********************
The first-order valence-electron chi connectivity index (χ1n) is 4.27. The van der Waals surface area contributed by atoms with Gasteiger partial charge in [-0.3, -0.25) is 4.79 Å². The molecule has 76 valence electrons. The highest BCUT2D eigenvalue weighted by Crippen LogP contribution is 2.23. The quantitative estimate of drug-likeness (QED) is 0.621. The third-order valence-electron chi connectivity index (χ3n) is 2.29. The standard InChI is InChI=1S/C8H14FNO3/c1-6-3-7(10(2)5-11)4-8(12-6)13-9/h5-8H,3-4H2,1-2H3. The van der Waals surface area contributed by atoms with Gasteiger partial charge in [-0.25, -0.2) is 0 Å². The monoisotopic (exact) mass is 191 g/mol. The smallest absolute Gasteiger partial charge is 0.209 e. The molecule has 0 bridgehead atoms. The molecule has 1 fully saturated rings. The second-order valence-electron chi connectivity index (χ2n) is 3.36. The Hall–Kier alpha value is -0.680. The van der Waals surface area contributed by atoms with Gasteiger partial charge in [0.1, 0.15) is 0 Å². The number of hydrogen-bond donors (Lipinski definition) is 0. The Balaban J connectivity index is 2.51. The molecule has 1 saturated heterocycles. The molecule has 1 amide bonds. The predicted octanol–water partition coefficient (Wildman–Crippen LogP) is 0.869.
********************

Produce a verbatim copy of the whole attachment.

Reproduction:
The first-order valence-electron chi connectivity index (χ1n) is 4.27. The van der Waals surface area contributed by atoms with Gasteiger partial charge in [-0.3, -0.25) is 4.79 Å². The molecule has 76 valence electrons. The highest BCUT2D eigenvalue weighted by Crippen LogP contribution is 2.23. The quantitative estimate of drug-likeness (QED) is 0.621. The third-order valence-electron chi connectivity index (χ3n) is 2.29. The standard InChI is InChI=1S/C8H14FNO3/c1-6-3-7(10(2)5-11)4-8(12-6)13-9/h5-8H,3-4H2,1-2H3. The van der Waals surface area contributed by atoms with Gasteiger partial charge in [-0.25, -0.2) is 0 Å². The monoisotopic (exact) mass is 191 g/mol. The smallest absolute Gasteiger partial charge is 0.209 e. The molecule has 0 bridgehead atoms. The molecule has 1 fully saturated rings. The second-order valence-electron chi connectivity index (χ2n) is 3.36. The Hall–Kier alpha value is -0.680. The van der Waals surface area contributed by atoms with Gasteiger partial charge in [0.1, 0.15) is 0 Å². The number of hydrogen-bond donors (Lipinski definition) is 0. The Balaban J connectivity index is 2.51. The molecule has 1 saturated heterocycles. The molecule has 1 amide bonds. The predicted octanol–water partition coefficient (Wildman–Crippen LogP) is 0.869.